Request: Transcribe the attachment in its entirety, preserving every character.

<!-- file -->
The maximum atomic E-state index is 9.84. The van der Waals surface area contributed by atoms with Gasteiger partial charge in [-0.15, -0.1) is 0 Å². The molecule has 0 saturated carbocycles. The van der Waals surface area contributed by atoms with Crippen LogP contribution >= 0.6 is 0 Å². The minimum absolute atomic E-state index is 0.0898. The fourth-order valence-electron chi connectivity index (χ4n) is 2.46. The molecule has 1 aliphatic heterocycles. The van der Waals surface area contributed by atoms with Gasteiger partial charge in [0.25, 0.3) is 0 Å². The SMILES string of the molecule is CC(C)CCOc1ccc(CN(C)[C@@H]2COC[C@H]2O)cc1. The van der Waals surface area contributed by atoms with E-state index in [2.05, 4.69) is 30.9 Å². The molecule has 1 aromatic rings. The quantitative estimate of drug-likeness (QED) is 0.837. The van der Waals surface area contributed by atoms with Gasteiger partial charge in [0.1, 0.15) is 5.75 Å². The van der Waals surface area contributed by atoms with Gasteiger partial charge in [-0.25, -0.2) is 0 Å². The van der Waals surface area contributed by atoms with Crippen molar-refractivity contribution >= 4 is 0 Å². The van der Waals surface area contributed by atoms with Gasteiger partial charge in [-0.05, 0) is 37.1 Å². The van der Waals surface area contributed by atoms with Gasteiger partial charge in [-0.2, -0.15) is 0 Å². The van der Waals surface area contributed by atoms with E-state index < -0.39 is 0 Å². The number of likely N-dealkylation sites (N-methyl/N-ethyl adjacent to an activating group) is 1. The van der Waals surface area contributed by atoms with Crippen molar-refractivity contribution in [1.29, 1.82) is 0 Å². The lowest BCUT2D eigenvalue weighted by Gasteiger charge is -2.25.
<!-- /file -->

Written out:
The maximum atomic E-state index is 9.84. The van der Waals surface area contributed by atoms with Gasteiger partial charge in [-0.15, -0.1) is 0 Å². The molecule has 0 saturated carbocycles. The van der Waals surface area contributed by atoms with Crippen LogP contribution >= 0.6 is 0 Å². The minimum absolute atomic E-state index is 0.0898. The fourth-order valence-electron chi connectivity index (χ4n) is 2.46. The molecule has 1 aliphatic heterocycles. The van der Waals surface area contributed by atoms with Gasteiger partial charge in [0.25, 0.3) is 0 Å². The SMILES string of the molecule is CC(C)CCOc1ccc(CN(C)[C@@H]2COC[C@H]2O)cc1. The van der Waals surface area contributed by atoms with E-state index in [2.05, 4.69) is 30.9 Å². The molecule has 1 aromatic rings. The quantitative estimate of drug-likeness (QED) is 0.837. The van der Waals surface area contributed by atoms with Gasteiger partial charge in [0.1, 0.15) is 5.75 Å². The van der Waals surface area contributed by atoms with Gasteiger partial charge in [-0.25, -0.2) is 0 Å². The van der Waals surface area contributed by atoms with Crippen molar-refractivity contribution >= 4 is 0 Å². The van der Waals surface area contributed by atoms with Gasteiger partial charge in [-0.05, 0) is 37.1 Å². The van der Waals surface area contributed by atoms with Gasteiger partial charge in [-0.2, -0.15) is 0 Å². The van der Waals surface area contributed by atoms with E-state index < -0.39 is 0 Å². The number of likely N-dealkylation sites (N-methyl/N-ethyl adjacent to an activating group) is 1. The van der Waals surface area contributed by atoms with Crippen molar-refractivity contribution in [1.29, 1.82) is 0 Å². The lowest BCUT2D eigenvalue weighted by Gasteiger charge is -2.25.